* * * * *
Of all chaste birds the phoenix doth excel,
Of all strong beasts the lion bears the bell,
Of all sweet flowers the rose doth sweetest smell.
Of all pure metals gold is only purest,
Of all the trees the pine hath highest crest.
Of all proud birds the eagle pleaseth Jove,
Of pretty fowls kind Venus likes the dove,
Of trees Minerva doth the olive move.
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COCHINEAL INSECT AND PLANT.
[Illustration: COCHINEAL INSECT AND PLANT.]
The frequent mention of the Cochineal Insect and Plant in our pages will, probably, render the annexed cut of more than ordinary interest to our readers.
 See the Propagation of
the Insect in Spain, MIRROR, vol. xii.
and an attempt to naturalize the same at the Cambridge Botanical
Garden, page 217, of the present volume.
The plant on which the Cochineal Insect is found, is called the Nopal, a species of Opuntia, or Prickly Pear, which abounds on all the coasts of the Mediterranean; and is thus described by Mr. Thompson, in his work entitled, Official Visit to Guatemala; “The nopal is a plant consisting of little stems, but expanding itself into wide, thick leaves, more or less prickly according to its different kind: one or two of these leaves being set as one plant, at the distance of two or three feet square from each other, are inoculated with the cochineal, which, I scarcely need say, is an insect; it is the same as if you would take the blight off an apple or other common tree, and rub a small portion of it on another tree free from the contagion, when the consequence would be, that the tree so inoculated would become covered with the blight; a small quantity of the insects in question is sufficient for each plant, which in proportion as it increases its leaves, is sure to be covered with this costly parasite. When the plant is perfectly saturated, the cochineal is scraped off with great care. The plants are not very valuable for the first year, but they may be estimated as yielding after the second year, from a dollar and a half profit on each plant.”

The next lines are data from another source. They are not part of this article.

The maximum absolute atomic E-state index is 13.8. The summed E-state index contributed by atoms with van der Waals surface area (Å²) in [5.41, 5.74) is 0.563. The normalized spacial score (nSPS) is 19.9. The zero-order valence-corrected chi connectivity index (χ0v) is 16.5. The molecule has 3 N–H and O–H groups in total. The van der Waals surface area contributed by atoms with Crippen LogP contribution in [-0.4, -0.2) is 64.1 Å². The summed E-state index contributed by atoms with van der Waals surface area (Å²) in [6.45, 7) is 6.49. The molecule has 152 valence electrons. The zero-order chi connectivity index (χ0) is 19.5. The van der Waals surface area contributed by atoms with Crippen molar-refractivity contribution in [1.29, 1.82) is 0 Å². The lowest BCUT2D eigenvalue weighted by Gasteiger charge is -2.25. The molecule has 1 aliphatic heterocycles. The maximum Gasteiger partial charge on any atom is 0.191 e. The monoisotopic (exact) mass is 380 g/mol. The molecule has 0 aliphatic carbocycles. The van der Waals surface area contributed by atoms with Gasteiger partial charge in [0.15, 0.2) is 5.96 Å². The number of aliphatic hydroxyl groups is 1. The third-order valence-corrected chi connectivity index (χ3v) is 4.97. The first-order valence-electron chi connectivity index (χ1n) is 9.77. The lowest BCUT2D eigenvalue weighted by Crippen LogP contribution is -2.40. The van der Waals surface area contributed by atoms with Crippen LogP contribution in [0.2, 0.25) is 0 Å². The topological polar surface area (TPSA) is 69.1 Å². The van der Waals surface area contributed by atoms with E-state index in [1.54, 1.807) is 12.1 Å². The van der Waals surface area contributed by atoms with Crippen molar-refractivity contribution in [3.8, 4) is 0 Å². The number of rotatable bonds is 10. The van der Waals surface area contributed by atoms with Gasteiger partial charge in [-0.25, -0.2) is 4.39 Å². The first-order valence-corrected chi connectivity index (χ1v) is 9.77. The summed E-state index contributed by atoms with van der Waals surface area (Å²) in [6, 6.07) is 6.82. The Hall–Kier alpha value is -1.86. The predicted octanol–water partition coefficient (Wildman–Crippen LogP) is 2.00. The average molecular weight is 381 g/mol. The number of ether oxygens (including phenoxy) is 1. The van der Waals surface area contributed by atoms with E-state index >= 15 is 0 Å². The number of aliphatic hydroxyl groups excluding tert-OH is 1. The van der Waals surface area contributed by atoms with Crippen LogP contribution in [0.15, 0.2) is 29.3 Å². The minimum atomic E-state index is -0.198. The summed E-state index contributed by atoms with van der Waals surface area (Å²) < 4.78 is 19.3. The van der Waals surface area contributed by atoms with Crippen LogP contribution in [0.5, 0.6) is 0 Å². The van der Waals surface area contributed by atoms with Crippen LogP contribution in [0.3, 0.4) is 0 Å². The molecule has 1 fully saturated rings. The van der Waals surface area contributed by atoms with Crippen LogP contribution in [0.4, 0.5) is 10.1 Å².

The insect is famous for the fine scarlet dye which it communicates to wool and silk. The females yield the best colour, and are in number to the males as three hundred to one. Cochineal was at first supposed to be a grain, which name it retains by way of eminence among dyers, but naturalists soon discovered it to be an insect. Its present importance in dyeing is an excellent illustration of chemistry applied to the arts; for long after its introduction, it gave but a dull kind of crimson, till a chemist named Kuster, who settled at Bow, near London, about the middle of the sixteenth century, discovered the use of the solution of tin, and the means of preparing with it and cochineal, a durable and beautiful scarlet.